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Guest nac

I've been using Moonshine Spoons for several years now.

Trolling and casting. They definitely glow longer than average spoons.

You can buy homemade ones that glow forever at Angling Outfitters in Woodstock... Luremaking.com sells the super glow powder should you decide to DIY.

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I think over the winter, DIY is the way I'm going. I'll order a jar or two of paint, maybe even some other stuff from them, and repaint all the ones I have now.

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Super glow paint from Luremaking.Com. It comes either as a powder you mix with whatever resin you want (epoxy coated lures are insanely tough), or as a heat activated powder coat that is easy to use and glows just as bright as a Moonshine.

http://luremaking.com/catalogue/catalogue-..._dark_heat_.htm

If it can be shipped across the border then it's a crappy glo paint, Luremaking.Com are a Canadian company. They also have alot of kits to make a lot of other lures stupid cheap.

DO NOT USE AN LED LIGHT TO CHARGE GLO LURES, LIGHT EMITTING DIODES DO NOT EMIT THE UV LIGHT WAVELENGTHS NEEDED TO ACTIVATE GLO PAINT. Mini blacklights to check for counterfeit money are available, and are tiny, and charge glo paint like nobody's business. Use those.

Pretty much any store bought spoon has the cheap crappy paint on it, except for Moonshine's and their casting spoons have a crap action to them. DIY is definitely the way to go, and at less than $2/spoon it's a no brainer.

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Those generic glow spoon ones sold by Peters are the worse glow spoon I found and will get worse as time goes by.

Well I don't know what they are selling now but I just used one that Peter sold me himself right after he moved to that location and it held the glow for quite some time. They were flutter spoons and he told me his secret to a better glow. After you paint the spoon white you give it plenty of time to dry between coats. You then add each layer of glow paint very sparingly. very light multiple coats are far superior to one thick coating.

DO NOT USE AN LED LIGHT TO CHARGE GLO LURES, LIGHT EMITTING DIODES DO NOT EMIT THE UV LIGHT WAVELENGTHS NEEDED TO ACTIVATE GLO PAINT.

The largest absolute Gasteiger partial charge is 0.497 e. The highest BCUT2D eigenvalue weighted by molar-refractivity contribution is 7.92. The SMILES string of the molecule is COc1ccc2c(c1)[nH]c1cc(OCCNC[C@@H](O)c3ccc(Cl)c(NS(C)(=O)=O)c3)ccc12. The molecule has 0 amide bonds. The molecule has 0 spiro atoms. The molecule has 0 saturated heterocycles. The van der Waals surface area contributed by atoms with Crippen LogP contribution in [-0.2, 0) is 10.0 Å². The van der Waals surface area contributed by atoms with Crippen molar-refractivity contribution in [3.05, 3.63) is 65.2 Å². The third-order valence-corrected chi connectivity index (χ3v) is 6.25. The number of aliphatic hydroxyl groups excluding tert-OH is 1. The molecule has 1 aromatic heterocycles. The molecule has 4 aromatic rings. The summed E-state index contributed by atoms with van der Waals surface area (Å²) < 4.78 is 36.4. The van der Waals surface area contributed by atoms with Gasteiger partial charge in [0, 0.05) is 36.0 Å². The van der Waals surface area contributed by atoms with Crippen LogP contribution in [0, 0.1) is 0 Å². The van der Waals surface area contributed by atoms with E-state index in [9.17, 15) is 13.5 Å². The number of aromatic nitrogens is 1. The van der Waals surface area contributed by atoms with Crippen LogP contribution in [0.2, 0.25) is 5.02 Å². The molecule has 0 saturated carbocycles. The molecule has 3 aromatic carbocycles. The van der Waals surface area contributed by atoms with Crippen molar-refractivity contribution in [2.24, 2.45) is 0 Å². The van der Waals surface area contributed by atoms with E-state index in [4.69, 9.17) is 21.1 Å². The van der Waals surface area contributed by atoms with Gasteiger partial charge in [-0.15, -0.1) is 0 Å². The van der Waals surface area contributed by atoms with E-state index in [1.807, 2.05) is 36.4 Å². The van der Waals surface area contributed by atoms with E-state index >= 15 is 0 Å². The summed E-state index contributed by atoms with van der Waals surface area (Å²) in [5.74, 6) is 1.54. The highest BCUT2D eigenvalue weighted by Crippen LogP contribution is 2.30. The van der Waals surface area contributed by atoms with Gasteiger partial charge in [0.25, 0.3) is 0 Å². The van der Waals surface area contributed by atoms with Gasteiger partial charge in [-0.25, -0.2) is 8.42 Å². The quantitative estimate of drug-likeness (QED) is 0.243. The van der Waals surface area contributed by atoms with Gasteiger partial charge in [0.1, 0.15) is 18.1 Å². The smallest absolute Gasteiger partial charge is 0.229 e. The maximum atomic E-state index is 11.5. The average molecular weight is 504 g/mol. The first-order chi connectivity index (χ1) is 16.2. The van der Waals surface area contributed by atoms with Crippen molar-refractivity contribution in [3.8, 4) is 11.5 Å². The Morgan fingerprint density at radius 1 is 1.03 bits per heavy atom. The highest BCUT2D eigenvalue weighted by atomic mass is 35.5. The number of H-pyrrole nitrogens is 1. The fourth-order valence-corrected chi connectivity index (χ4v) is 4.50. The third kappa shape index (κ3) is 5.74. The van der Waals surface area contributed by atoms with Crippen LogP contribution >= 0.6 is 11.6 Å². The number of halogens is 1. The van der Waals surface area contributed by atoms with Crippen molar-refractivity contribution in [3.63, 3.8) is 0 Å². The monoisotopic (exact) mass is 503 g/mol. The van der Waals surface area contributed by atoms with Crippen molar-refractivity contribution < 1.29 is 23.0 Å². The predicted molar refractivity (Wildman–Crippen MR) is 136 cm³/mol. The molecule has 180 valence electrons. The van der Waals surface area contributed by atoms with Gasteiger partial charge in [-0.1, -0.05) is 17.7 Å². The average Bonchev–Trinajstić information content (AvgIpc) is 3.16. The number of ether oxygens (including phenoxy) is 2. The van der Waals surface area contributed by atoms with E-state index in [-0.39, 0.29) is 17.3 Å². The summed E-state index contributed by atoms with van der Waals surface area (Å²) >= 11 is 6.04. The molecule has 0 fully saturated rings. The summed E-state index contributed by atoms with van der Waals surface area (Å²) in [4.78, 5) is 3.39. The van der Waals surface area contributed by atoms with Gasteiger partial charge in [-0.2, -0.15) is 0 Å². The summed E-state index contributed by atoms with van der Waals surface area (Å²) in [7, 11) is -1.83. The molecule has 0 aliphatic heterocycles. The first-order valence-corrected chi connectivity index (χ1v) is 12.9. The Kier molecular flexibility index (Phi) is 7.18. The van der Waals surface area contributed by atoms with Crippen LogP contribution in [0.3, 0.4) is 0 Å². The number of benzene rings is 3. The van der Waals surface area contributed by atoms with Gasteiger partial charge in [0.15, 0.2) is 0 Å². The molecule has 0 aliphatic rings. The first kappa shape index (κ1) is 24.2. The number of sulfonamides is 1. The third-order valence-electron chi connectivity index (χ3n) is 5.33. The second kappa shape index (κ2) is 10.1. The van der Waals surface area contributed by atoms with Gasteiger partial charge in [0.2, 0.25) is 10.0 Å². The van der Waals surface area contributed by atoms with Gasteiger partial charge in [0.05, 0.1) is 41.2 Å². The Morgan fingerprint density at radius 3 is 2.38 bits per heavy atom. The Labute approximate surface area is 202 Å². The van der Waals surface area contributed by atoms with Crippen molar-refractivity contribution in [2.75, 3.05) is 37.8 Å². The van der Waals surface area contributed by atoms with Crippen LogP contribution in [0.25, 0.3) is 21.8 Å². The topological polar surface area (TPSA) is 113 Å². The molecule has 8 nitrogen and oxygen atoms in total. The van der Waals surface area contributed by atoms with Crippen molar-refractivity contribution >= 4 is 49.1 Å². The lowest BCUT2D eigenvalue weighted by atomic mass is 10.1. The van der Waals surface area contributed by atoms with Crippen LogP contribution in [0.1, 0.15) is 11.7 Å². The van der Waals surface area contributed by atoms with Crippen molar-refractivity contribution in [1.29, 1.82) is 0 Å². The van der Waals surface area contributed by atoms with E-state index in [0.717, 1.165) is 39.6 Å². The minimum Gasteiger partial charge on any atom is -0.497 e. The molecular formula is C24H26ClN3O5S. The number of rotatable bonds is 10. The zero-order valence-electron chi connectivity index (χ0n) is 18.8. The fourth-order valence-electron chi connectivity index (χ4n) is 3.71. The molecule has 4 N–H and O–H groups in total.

I used my kids LED light on Friday and it worked fine. It was small compact and had about 7 tiny LED lights inside. I simply ran it up and down the spoon about 3 times and I was good for another 10 or so casts. Oddly enough the salmon in my freezer was caught on my last cast as the lure was fading and I only had 2 other bumps that night. It was a little shaker/eater but none the less I was the only one of the 3 of us that landed one that night.

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One more tip DE. Bring a hook sharpener. If you get the tinyest of snags run it over your hook. The hook is also the most important part of the lure so make sure it's offset and super sharp. If you can slide it across your thumbnail without it catching then it's too dull

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I used my kids LED light on Friday and it worked fine. It was small compact and had about 7 tiny LED lights inside. I simply ran it up and down the spoon about 3 times and I was good for another 10 or so casts.

Have to charge it again every 10 casts! Think how many more fish you could've caught if your bait was in the water instead of your hand, how many HOURS of fishing are you loosing in a season having to charge your spoon so often. At the end of a season if you could go back and fish for 2 more hours, would you say no? Well here's how you can TRAVEL THROUGH TIME fishing for salmon!